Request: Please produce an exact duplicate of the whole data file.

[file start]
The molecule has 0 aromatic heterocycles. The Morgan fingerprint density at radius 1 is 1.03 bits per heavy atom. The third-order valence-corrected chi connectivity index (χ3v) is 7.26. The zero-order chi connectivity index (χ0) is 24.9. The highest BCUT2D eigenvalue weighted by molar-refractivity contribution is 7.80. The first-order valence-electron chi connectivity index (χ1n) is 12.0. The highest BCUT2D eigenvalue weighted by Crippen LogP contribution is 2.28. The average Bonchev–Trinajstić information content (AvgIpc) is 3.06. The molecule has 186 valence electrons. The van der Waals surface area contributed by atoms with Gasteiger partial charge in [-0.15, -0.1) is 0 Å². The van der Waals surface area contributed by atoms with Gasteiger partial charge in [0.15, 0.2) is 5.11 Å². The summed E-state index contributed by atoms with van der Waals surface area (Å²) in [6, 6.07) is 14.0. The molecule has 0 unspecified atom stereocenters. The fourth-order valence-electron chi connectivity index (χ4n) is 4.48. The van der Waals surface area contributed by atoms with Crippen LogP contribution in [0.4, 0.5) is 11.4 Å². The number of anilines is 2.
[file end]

The molecule has 0 aromatic heterocycles. The Morgan fingerprint density at radius 1 is 1.03 bits per heavy atom. The third-order valence-corrected chi connectivity index (χ3v) is 7.26. The zero-order chi connectivity index (χ0) is 24.9. The highest BCUT2D eigenvalue weighted by molar-refractivity contribution is 7.80. The first-order valence-electron chi connectivity index (χ1n) is 12.0. The highest BCUT2D eigenvalue weighted by Crippen LogP contribution is 2.28. The average Bonchev–Trinajstić information content (AvgIpc) is 3.06. The molecule has 186 valence electrons. The van der Waals surface area contributed by atoms with Gasteiger partial charge in [-0.15, -0.1) is 0 Å². The van der Waals surface area contributed by atoms with Gasteiger partial charge in [0.15, 0.2) is 5.11 Å². The summed E-state index contributed by atoms with van der Waals surface area (Å²) in [6, 6.07) is 14.0. The molecule has 0 unspecified atom stereocenters. The fourth-order valence-electron chi connectivity index (χ4n) is 4.48. The van der Waals surface area contributed by atoms with Crippen LogP contribution in [0.4, 0.5) is 11.4 Å². The number of anilines is 2.